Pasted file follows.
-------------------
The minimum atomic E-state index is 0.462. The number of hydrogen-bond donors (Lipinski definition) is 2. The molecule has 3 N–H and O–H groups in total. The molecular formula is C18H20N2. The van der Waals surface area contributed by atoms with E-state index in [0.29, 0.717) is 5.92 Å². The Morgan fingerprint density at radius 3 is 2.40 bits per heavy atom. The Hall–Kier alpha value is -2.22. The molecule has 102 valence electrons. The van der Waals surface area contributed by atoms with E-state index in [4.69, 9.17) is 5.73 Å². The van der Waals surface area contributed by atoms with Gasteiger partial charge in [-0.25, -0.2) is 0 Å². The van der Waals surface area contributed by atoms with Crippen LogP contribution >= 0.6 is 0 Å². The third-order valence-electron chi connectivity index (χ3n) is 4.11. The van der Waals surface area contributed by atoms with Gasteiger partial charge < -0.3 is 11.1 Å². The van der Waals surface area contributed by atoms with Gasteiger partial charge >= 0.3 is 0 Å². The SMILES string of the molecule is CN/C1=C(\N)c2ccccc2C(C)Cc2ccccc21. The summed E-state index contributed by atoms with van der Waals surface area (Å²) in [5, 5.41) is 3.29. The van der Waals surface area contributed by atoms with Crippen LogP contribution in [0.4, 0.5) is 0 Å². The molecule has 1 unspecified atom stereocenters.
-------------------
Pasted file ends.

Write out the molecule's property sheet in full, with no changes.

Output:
The minimum atomic E-state index is 0.462. The number of hydrogen-bond donors (Lipinski definition) is 2. The molecule has 3 N–H and O–H groups in total. The molecular formula is C18H20N2. The van der Waals surface area contributed by atoms with E-state index in [0.29, 0.717) is 5.92 Å². The Morgan fingerprint density at radius 3 is 2.40 bits per heavy atom. The Hall–Kier alpha value is -2.22. The molecule has 102 valence electrons. The van der Waals surface area contributed by atoms with E-state index in [4.69, 9.17) is 5.73 Å². The van der Waals surface area contributed by atoms with Gasteiger partial charge in [-0.25, -0.2) is 0 Å². The van der Waals surface area contributed by atoms with Crippen LogP contribution >= 0.6 is 0 Å². The third-order valence-electron chi connectivity index (χ3n) is 4.11. The van der Waals surface area contributed by atoms with Gasteiger partial charge < -0.3 is 11.1 Å². The van der Waals surface area contributed by atoms with Gasteiger partial charge >= 0.3 is 0 Å². The SMILES string of the molecule is CN/C1=C(\N)c2ccccc2C(C)Cc2ccccc21. The summed E-state index contributed by atoms with van der Waals surface area (Å²) in [5, 5.41) is 3.29. The van der Waals surface area contributed by atoms with Crippen LogP contribution in [0.4, 0.5) is 0 Å². The molecule has 1 unspecified atom stereocenters.